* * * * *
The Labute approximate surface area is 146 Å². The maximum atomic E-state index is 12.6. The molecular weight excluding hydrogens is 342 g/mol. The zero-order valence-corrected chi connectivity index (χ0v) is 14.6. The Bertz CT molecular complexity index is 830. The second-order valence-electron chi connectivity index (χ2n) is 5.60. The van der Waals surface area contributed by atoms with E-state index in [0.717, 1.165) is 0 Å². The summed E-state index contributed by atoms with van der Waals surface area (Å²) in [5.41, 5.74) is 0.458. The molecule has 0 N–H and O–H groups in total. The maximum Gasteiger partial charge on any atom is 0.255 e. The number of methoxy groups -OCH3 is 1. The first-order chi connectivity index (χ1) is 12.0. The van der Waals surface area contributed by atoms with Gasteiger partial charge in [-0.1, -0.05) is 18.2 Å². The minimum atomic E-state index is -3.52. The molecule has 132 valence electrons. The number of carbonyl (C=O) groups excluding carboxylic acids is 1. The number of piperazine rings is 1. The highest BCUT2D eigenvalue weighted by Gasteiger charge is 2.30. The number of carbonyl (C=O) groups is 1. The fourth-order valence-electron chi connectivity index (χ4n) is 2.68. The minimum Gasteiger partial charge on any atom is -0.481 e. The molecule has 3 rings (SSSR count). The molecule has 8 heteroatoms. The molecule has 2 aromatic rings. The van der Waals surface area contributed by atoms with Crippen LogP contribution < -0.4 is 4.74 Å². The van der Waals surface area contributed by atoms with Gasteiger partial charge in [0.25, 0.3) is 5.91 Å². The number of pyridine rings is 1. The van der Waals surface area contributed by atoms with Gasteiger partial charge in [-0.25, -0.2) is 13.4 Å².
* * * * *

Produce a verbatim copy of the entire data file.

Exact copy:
The Labute approximate surface area is 146 Å². The maximum atomic E-state index is 12.6. The molecular weight excluding hydrogens is 342 g/mol. The zero-order valence-corrected chi connectivity index (χ0v) is 14.6. The Bertz CT molecular complexity index is 830. The second-order valence-electron chi connectivity index (χ2n) is 5.60. The van der Waals surface area contributed by atoms with E-state index in [0.717, 1.165) is 0 Å². The summed E-state index contributed by atoms with van der Waals surface area (Å²) in [5.41, 5.74) is 0.458. The molecule has 0 N–H and O–H groups in total. The maximum Gasteiger partial charge on any atom is 0.255 e. The number of methoxy groups -OCH3 is 1. The first-order chi connectivity index (χ1) is 12.0. The van der Waals surface area contributed by atoms with Gasteiger partial charge in [-0.1, -0.05) is 18.2 Å². The minimum atomic E-state index is -3.52. The molecule has 132 valence electrons. The number of carbonyl (C=O) groups excluding carboxylic acids is 1. The number of piperazine rings is 1. The highest BCUT2D eigenvalue weighted by Gasteiger charge is 2.30. The number of carbonyl (C=O) groups is 1. The fourth-order valence-electron chi connectivity index (χ4n) is 2.68. The minimum Gasteiger partial charge on any atom is -0.481 e. The molecule has 3 rings (SSSR count). The molecule has 8 heteroatoms. The molecule has 2 aromatic rings. The van der Waals surface area contributed by atoms with Crippen LogP contribution < -0.4 is 4.74 Å². The van der Waals surface area contributed by atoms with Gasteiger partial charge in [0.25, 0.3) is 5.91 Å². The number of pyridine rings is 1. The van der Waals surface area contributed by atoms with Gasteiger partial charge in [-0.25, -0.2) is 13.4 Å².